Top 10 Causes of Double or Blurry Vision



























1.        Graves Disease.  Graves disease is a disorder marked by over
activity of the thyroid gland, also known as hyperthyroidism.  

Your thyroid gland is in front of your neck and releases hormones
that control metabolism, thereby regulating mood, weight, and
energy levels.

Graves disease in general (not necessarily affecting the eyes) is
caused by an irregular response from the immune system that results
in hyperthyroidism, leading to several symptoms such as sweating,
high blood pressure, irritability, weight loss, and loss of hair.

The University of Michigan Kellogg Eye Center  explains that Graves
disease often targets eye muscles and surrounding connective
tissues.  Graves eye disease, or thyroid eye disease, is thus a more
specific condition of Graves disease, of which nearly one million
Americans are diagnosed every year.  Women are 5 times more likely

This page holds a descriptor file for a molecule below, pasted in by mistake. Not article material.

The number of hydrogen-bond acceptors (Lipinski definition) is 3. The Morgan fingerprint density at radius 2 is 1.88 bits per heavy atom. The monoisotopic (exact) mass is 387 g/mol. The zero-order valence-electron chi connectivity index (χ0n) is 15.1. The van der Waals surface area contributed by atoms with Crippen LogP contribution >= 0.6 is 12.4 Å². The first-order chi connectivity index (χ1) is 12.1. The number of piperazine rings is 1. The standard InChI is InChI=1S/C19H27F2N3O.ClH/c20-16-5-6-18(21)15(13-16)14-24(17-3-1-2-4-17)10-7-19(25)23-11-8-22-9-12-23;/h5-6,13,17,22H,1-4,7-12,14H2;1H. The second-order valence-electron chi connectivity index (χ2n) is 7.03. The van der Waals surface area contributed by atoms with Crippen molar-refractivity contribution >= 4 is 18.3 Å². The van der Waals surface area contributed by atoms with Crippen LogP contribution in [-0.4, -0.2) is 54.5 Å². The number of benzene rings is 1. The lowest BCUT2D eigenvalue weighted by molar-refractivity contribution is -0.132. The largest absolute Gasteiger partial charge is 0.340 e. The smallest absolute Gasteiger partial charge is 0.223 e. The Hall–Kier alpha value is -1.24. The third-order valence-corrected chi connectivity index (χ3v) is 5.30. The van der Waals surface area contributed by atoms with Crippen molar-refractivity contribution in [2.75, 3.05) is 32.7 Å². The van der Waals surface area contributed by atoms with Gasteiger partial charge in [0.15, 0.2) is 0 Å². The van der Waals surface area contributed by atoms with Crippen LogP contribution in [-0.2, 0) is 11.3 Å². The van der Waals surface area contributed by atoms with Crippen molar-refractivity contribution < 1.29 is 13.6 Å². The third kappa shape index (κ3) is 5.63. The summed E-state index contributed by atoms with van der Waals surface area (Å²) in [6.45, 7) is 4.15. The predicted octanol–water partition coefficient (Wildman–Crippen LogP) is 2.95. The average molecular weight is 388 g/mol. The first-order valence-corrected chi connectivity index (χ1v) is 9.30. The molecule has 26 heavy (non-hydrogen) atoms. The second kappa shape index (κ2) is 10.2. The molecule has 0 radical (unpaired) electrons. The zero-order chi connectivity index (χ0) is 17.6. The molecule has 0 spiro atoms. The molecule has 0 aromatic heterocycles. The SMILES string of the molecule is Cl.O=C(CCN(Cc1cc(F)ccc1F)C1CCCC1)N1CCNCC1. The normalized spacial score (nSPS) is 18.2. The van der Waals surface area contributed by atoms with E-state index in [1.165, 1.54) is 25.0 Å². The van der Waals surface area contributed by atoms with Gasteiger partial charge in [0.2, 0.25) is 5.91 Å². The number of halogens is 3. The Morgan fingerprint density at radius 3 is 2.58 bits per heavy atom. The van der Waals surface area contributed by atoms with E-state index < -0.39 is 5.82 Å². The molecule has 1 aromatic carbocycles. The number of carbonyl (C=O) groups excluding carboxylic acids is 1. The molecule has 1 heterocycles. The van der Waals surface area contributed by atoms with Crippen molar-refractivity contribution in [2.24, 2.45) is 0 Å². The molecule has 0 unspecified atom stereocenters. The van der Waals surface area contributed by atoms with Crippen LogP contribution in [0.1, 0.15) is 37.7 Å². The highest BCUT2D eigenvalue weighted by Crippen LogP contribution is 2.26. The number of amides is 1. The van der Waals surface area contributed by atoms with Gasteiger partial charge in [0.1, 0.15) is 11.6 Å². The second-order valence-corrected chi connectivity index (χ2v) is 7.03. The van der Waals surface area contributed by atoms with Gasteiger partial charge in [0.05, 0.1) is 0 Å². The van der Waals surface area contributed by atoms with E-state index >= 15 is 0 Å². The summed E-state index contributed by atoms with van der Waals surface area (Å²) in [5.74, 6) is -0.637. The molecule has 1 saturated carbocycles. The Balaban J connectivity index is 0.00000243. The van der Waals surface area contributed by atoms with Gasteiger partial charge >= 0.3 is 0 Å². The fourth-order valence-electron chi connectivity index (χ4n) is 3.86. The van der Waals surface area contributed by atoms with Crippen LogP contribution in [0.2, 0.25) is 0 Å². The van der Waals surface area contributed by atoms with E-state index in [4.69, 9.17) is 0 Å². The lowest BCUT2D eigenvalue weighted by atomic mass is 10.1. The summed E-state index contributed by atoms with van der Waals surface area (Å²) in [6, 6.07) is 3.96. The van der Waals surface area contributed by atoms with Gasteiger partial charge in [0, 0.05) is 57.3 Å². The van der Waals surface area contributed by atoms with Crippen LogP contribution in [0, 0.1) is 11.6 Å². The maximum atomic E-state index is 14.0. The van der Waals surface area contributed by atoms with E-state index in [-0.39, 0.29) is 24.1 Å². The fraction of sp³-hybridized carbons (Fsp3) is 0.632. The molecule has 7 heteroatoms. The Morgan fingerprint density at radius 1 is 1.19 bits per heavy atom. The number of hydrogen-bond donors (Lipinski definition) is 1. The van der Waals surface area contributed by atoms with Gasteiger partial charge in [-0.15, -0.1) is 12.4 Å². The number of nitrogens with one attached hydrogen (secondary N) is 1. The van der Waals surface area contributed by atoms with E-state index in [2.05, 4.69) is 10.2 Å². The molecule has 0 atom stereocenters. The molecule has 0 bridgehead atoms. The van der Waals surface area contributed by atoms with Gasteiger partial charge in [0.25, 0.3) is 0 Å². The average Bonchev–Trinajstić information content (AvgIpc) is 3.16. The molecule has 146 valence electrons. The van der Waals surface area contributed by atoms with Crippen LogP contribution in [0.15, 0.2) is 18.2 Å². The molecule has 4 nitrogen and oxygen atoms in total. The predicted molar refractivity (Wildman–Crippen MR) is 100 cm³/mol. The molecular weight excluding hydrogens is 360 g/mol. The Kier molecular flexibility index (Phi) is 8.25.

than men to be affected, and smokers show an increased risk.  

In addition to double vision, symptoms include swelling around the
eye, dry eyes, sensitivity to light, and, in severe cases, loss of vision.  
Most people also experience bulging eyes, or the retraction of the
eyelids that causes the appearance of bulging eyeballs.

The University of Michigan Kellogg Eye Center notes that treatments
include, “medications to suppress the production of hormone by the
thyroid gland, radioactive iodine to eliminate hormone-producing
cells, and surgery to remove the thyroid tissue.”  Once the thyroid